The Dollar edged lower against the Euro and trimmed gains versus other European currencies on Wednesday as comments from a Federal Reserve official and a key economic report affirmed expectations for further rate cuts. However, it posted steep gains against the Yen, buoyed by sharp gains in the stock market, with investors going back into riskier assets.

Fed Vice Chairman Donald Kohn said renewed financial market turmoil could slow the US economy more abruptly than thought, signaling a willingness to cut US interest rates further. His comments were consistent with the Fed's Beige Book report, which said the US economy from October to mid-November grew at a slower pace than in the previous period. The report also said US housing demand was quite depressed.

Analyst said The dollar is going to stay under pressure as long as markets continue to anticipate near-term Fed easing adding Markets have moved once again to fully price in a rate cut in December.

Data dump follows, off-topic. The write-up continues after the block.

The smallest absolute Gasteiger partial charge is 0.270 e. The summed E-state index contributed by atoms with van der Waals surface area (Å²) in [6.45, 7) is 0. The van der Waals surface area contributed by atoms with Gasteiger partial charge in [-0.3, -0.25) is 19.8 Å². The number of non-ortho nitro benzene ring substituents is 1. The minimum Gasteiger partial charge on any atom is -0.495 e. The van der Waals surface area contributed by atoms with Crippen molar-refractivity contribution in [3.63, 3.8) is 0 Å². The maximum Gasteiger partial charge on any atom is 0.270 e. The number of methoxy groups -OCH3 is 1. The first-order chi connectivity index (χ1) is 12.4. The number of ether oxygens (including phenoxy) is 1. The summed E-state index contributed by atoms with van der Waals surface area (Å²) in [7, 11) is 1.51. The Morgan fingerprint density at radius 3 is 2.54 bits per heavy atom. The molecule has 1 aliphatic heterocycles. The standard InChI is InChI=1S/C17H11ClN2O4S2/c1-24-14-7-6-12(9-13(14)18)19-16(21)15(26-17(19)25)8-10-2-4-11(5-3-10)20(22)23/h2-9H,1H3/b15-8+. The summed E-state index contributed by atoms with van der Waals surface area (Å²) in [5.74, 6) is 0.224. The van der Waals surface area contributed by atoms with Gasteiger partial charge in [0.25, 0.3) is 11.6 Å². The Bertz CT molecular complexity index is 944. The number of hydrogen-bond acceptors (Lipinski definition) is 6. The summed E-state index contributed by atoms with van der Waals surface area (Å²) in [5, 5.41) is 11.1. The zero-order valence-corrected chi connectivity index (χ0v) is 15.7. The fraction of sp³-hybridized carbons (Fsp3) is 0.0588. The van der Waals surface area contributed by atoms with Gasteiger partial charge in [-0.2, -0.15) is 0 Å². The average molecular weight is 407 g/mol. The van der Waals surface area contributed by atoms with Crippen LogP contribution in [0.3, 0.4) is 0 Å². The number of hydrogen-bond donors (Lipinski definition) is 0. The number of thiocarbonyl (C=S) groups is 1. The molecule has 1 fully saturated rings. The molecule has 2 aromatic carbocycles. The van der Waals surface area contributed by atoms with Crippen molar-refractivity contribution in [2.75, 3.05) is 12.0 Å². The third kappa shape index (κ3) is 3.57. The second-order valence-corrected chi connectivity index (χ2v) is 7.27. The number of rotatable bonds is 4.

EurUsd edged up to 1.4839 +0.02% after trading lower for most of the session. It fell earlier to 1.4712, a one-week low. UsdJpy traded 1.05% higher at 109.96 after trading as high as 110.48, a one-week high. Gains in the Dollar versus the Yen were in line with a surge in the US stock market, which rose on the view that more Fed rate cuts are forthcoming. EurJpy rose 1.07% against the Yen to 163.17, while the high-yielding Australian dollar jumped 2.02% to 97.43 against Yen. UsdChf rose 0.5% to 1.1108, hitting earlier a one-week peak of 1.1195.

The Dollar had surrendered some of the session's earlier gains after government data showing New Orders for long-lasting US-made goods dropped for a third month in October, with companies appearing wary about making new investments.

Most analysts believe the Dollar could further decline given the weak tone in US economic data and the trickle of bad news from financial companies hit by the credit crunch. The Fed is widely expected to cut interest rates by 0.25 in December to 4.25% and again next year to stem economic fallout from the housing debacle.